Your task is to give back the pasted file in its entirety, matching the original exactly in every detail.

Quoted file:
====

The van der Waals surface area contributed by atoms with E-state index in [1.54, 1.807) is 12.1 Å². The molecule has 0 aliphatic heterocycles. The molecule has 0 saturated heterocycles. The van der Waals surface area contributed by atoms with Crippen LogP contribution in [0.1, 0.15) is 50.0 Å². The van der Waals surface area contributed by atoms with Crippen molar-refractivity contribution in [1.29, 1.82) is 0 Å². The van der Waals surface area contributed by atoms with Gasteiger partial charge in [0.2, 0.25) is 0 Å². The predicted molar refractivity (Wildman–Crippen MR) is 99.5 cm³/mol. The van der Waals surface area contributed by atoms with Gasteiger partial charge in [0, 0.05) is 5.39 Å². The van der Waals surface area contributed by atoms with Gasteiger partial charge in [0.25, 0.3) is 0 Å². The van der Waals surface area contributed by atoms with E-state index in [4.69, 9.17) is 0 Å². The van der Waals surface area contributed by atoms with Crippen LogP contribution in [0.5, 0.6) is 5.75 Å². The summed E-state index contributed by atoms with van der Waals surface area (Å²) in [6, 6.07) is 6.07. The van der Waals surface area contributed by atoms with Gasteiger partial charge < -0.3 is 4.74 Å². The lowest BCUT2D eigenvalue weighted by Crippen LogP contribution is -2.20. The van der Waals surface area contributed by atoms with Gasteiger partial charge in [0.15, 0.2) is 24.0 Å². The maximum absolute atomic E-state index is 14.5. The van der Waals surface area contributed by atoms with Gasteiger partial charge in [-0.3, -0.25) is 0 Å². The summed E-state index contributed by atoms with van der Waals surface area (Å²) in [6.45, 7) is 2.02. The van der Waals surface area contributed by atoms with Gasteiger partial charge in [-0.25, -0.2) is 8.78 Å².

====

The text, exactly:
The van der Waals surface area contributed by atoms with E-state index in [1.54, 1.807) is 12.1 Å². The molecule has 0 aliphatic heterocycles. The molecule has 0 saturated heterocycles. The van der Waals surface area contributed by atoms with Crippen LogP contribution in [0.1, 0.15) is 50.0 Å². The van der Waals surface area contributed by atoms with Crippen molar-refractivity contribution in [1.29, 1.82) is 0 Å². The van der Waals surface area contributed by atoms with Gasteiger partial charge in [0.2, 0.25) is 0 Å². The predicted molar refractivity (Wildman–Crippen MR) is 99.5 cm³/mol. The van der Waals surface area contributed by atoms with Gasteiger partial charge in [0, 0.05) is 5.39 Å². The van der Waals surface area contributed by atoms with Gasteiger partial charge in [0.25, 0.3) is 0 Å². The van der Waals surface area contributed by atoms with E-state index in [4.69, 9.17) is 0 Å². The van der Waals surface area contributed by atoms with Crippen LogP contribution in [0.5, 0.6) is 5.75 Å². The summed E-state index contributed by atoms with van der Waals surface area (Å²) in [6, 6.07) is 6.07. The van der Waals surface area contributed by atoms with Gasteiger partial charge < -0.3 is 4.74 Å². The lowest BCUT2D eigenvalue weighted by Crippen LogP contribution is -2.20. The van der Waals surface area contributed by atoms with Gasteiger partial charge in [0.15, 0.2) is 24.0 Å². The maximum absolute atomic E-state index is 14.5. The van der Waals surface area contributed by atoms with Gasteiger partial charge in [-0.3, -0.25) is 0 Å². The summed E-state index contributed by atoms with van der Waals surface area (Å²) in [6.45, 7) is 2.02. The van der Waals surface area contributed by atoms with Gasteiger partial charge in [-0.25, -0.2) is 8.78 Å².